Why Day-Dreaming Can be Dangerous
If you grew up during the 1990s, you might be aware of a children’s show known as The Animals of Farthing Wood. Far from being all about cuddly creatures happily co-existing in the wilderness together, this was more like the animated, G rated 90s equivalent of Game of Thrones. I remember many an episode ending in tears, as characters that you had grown fond of during the course of the series were senselessly killed off, willy nilly and without warning. I am consulting IMDB in-between typing, as I fully expect to see George R. R. Martin pop up under the writer’s credits.
The protagonist was Fox, (please stay with me, I assure you I am going somewhere with this) who as you might have guessed, was a fox.
Fox had a lady love who was known around the woods as “Vixen” (naturally). They bred and produced little foxy bambinos, one of which they christened Dreamer.
Dreamer was aptly named, as she was continually wandering away from her family, totally off with the fairies. She was eventually found dead and it was insinuated that she was killed by one of the evil snakes in the series, which she stepped on whilst wandering around and NOT PAYING ANY ATTENTION. WHICH TO REITERATE, RESULTED IN HER DEATH. TAKE THAT LIFE LESSON, KIDDIES!
As a child, I found Dreamer’s death completely unsettling and traumitising. This was due to the fact that my nature was similar to that of this ill-fated, fictional fox. I would go into detail about the time I myself accidentally stepped on one of the most poisonous land snakes in the world, which of course resides in Australia, but it’s a story I like to save for dinner parties.
As an adult, I regard day-dreaming as a wonderful form of escapism. I look to it in times when I have been particularly bored or frustrated with certain circumstances of my life. Within 5-10 seconds, I can lose those ten kilos that have been hanging off my body for the better part of a year now; I have a log cabin in the woods of Canada and Michael Fassbender has become my gentleman caller through legitimate reasons, not just simply stalking.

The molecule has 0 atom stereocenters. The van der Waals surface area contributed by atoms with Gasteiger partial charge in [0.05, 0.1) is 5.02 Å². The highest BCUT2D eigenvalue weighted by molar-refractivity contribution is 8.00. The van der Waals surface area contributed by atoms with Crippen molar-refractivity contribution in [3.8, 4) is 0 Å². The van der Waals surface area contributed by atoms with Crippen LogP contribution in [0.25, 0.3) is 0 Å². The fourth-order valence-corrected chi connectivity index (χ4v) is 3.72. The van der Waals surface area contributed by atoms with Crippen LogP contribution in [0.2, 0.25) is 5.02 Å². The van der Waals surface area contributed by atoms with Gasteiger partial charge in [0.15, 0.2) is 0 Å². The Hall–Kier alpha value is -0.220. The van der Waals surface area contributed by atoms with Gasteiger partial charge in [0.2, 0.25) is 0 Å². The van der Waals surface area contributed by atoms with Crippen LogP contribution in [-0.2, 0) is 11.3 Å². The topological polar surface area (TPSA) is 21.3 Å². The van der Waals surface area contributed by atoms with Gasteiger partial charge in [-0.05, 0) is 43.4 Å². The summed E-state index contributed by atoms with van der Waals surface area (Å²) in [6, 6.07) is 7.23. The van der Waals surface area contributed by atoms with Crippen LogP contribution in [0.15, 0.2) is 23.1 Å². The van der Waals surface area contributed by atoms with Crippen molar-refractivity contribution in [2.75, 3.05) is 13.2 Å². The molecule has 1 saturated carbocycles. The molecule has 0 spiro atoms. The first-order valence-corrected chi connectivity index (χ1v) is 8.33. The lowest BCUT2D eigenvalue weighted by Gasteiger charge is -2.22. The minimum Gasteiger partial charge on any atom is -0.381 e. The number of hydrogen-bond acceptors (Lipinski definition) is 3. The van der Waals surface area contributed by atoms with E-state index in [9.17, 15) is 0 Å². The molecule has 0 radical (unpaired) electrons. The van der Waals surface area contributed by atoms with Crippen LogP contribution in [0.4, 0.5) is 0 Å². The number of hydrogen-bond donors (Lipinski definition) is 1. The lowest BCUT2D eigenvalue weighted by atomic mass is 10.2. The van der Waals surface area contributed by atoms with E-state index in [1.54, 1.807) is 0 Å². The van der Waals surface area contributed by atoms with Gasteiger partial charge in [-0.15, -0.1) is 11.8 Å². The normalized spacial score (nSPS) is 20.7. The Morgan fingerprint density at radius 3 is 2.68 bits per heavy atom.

There are several problems with this. When you get past the delusions, there are factors that I find to be a little bit concerning.
What If You Live a Life of Dreaming and Never Do?
I have spoken about this before, in terms of my trip to Iceland. I spent years day-dreaming about this trip, frustrated and bored at work. It was definitely within my power to make this dream a reality, but there was always some excuse not to. Finally, I cut the crap and booked the ticket. This resulted in one of the most magically perfect weeks of my entire life. There are many other places I could have gone in the last five years, which are out of my reach for the time being. For example, I have never been to New Zealand, which several months ago was a mere 3 hour flight away from where I lived, compared to a whopping 25 hour flight now. Luckily, I’m rather spoilt by choice when it comes to countries to choose from on this side of the globe, so I don’t feel too hard done by…
Day-Dreaming Detracts From the Present Moment
When you’re off in a little fantasy world in your head, you run the danger of missing out on all the good things that are happening right under your nose. Being ever-present is probably one of the hardest things you can do – in fact I don’t actually believe it is entirely possible to live each second of your life entirely in the moment. However, I do think that if it is something that you’re conscious of doing, you are able to over time, develop the ability to keep yourself in check. I am gunning for an 80/20 ratio in life – 80% for appreciating the present moment for what it is and 20% head in the clouds. We’re only human after all and dreaming is an incredibly human characteristic.
How Do You Distinguish Between an Achievable Dream and Total Fantasy?
I believe the first key, if you want to retain your sanity and actually achieve something in life, is to recognise the difference between the dreams that can be realised and what falls into the category of pure fantasy. I obviously doubt I’ll ever even meet Michael Fassbender, let alone charm him with my wit and beauty. (Ha). I could however, lose ten kilos and get into shape. If I spent the amount of time I do day-dreaming, on actually doing something about it, I would probably be prancing around the house in my skinny jeans right about now.
Is it Possible to Make Your Dreams Come True?
Short answer yes, depending on the dream and the lengths you are willing to go to achieve it (while keeping it sane and legal). If there is something you really want in life, and you want it bad enough to work to get it, then what is stopping you from achieving it?
I believe, largely, that you yourself are.
You need to develop a way to stick your nose up at that little voice in your head, that tells you that you are not good enough to do the things you want to do. We live in a day and age where so many things can become possible. You can learn how to do almost anything you want on the Internet. Are you a creative, wanting to up-skill on a software? Try Skillshare. Wanting to learn a new language, but don’t have the money or time to spend on a ten week course? Duolingo might be for you. Just do a little research and figure out a game plan.
Don’t do a Dreamer. Be present. Be realistic. Day-dream by all means and dream big. But don’t forget that the present moment can be just as rewarding as whatever may be going on in your head.